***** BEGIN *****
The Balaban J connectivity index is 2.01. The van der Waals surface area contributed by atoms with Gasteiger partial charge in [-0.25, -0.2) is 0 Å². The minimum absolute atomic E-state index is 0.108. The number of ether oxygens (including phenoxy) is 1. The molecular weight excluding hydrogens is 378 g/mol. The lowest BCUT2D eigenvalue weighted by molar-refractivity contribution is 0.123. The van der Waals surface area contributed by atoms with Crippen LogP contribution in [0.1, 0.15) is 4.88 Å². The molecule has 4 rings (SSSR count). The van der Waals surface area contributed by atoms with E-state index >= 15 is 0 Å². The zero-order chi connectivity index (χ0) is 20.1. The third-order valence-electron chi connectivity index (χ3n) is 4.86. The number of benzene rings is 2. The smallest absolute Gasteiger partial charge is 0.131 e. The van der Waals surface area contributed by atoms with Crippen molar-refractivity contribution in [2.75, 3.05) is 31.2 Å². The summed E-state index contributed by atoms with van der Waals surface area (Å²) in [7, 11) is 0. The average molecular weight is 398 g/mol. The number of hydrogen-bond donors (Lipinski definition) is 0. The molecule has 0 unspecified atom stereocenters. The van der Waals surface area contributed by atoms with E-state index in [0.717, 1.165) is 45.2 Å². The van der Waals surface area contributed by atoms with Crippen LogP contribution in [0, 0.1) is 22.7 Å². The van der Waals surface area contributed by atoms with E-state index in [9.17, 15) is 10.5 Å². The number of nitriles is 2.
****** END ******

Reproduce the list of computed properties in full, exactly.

The Balaban J connectivity index is 2.01. The van der Waals surface area contributed by atoms with Gasteiger partial charge in [-0.25, -0.2) is 0 Å². The minimum absolute atomic E-state index is 0.108. The number of ether oxygens (including phenoxy) is 1. The molecular weight excluding hydrogens is 378 g/mol. The lowest BCUT2D eigenvalue weighted by molar-refractivity contribution is 0.123. The van der Waals surface area contributed by atoms with Crippen LogP contribution in [0.1, 0.15) is 4.88 Å². The molecule has 4 rings (SSSR count). The van der Waals surface area contributed by atoms with E-state index >= 15 is 0 Å². The zero-order chi connectivity index (χ0) is 20.1. The third-order valence-electron chi connectivity index (χ3n) is 4.86. The number of benzene rings is 2. The smallest absolute Gasteiger partial charge is 0.131 e. The van der Waals surface area contributed by atoms with Crippen molar-refractivity contribution in [2.75, 3.05) is 31.2 Å². The summed E-state index contributed by atoms with van der Waals surface area (Å²) in [7, 11) is 0. The average molecular weight is 398 g/mol. The number of hydrogen-bond donors (Lipinski definition) is 0. The molecule has 0 unspecified atom stereocenters. The van der Waals surface area contributed by atoms with E-state index in [0.717, 1.165) is 45.2 Å². The van der Waals surface area contributed by atoms with Crippen LogP contribution in [0, 0.1) is 22.7 Å². The van der Waals surface area contributed by atoms with E-state index in [9.17, 15) is 10.5 Å². The number of nitriles is 2.